Click on the headline (link) for the full text.

Many more articles are available through the Energy Bulletin homepage.

Has The Peak Oil Idea… Peaked?
And if so, does the planet stand a chance?

Gordon Campbell, Werewolf (Scoop, NZ)
… Whatever happened to the peak oil scenario, in which fossil fuels were supposed to go the way of the dinosaurs, and where their increasing scarcity might actually help to save the planet, by making the switch to renewable energy sources both (a) inevitable and (b) affordable?

The recent BBC story “Is Peak Oil Idea Dead?” is asking much the same question while other commentaries are reaching grim conclusions (“Sad News For Peak Oil Disciples”) about the trendlines. The Wall St Journal on the other hand, seems quite cock a hoop that happy drilling days are here again.

For clarity’s sake, it may be necessary to back up a little, and get a few fallback positions clear. The term “peak oil” never did herald the end of oil itself, but merely the optimum point for oil production at a economically rational cost of extraction. Moreover, the more sophisticated advocates of the original peak oil theory never assumed that production would fall off a cliff (it was always assumed the fall-off would look more like a bell curve ) or that die-hard energy industry advocates wouldn’t re-double their efforts to exploit less accessible sources of oil by say… drilling out in deep water, or extracting oil and gas from tar sands. So optimists could still try to argue that the end times of peak oil are still unfolding, as predicted.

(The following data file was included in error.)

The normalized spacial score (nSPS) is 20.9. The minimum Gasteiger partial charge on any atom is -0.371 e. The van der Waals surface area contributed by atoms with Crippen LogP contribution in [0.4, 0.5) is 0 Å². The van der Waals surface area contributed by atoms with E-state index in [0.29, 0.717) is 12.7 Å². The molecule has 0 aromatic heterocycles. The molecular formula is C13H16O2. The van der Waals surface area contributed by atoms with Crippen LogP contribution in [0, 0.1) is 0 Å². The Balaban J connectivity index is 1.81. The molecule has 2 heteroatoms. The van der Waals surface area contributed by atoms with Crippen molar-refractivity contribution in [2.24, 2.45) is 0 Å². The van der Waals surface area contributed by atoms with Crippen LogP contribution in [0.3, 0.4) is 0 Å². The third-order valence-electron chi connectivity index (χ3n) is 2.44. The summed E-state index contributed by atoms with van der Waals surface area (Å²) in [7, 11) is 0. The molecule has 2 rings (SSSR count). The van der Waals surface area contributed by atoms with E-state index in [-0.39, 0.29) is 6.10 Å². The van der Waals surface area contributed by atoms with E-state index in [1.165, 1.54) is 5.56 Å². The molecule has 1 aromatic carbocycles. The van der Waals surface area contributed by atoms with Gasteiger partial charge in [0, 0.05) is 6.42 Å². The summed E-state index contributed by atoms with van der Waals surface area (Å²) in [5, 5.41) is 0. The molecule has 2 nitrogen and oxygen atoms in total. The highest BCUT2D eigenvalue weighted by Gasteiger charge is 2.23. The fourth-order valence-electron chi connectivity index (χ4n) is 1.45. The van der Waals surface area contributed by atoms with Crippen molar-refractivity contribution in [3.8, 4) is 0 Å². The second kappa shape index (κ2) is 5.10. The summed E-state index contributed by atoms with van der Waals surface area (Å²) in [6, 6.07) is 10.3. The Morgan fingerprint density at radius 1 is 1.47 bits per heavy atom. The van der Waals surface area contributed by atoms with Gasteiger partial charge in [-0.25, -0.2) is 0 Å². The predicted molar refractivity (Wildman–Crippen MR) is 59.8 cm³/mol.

That’s not the case, unfortunately (see below). For a time (we’re talking about the heady days of 2005–2008) the peak oil milestone gave a crucial political momentum to the transition to renewables, and to the business models associated with alternative sources of energy. Essentially, peak oil gave politicians around the world a mandate to fund the transition to clean energy. Essentially, it is that momentum that’s in trouble right now, in the short to medium term at least.

… the delicate balance we’re talking about here. The trick for the industry will be open up new fields of production without flooding the market in a way that renders those same endeavours uneconomic to pursue. Ironically this could affect New Zealand in the form of a fairly grim, green joke. Ultimately, what might well save the East Cape from the exploration and extraction activities of the Brazilian oil form Petrobras is a fossil fuel boom that could turn the local deepwater drilling plans of the (already stretched) oil giant into a no-longer-viable bet.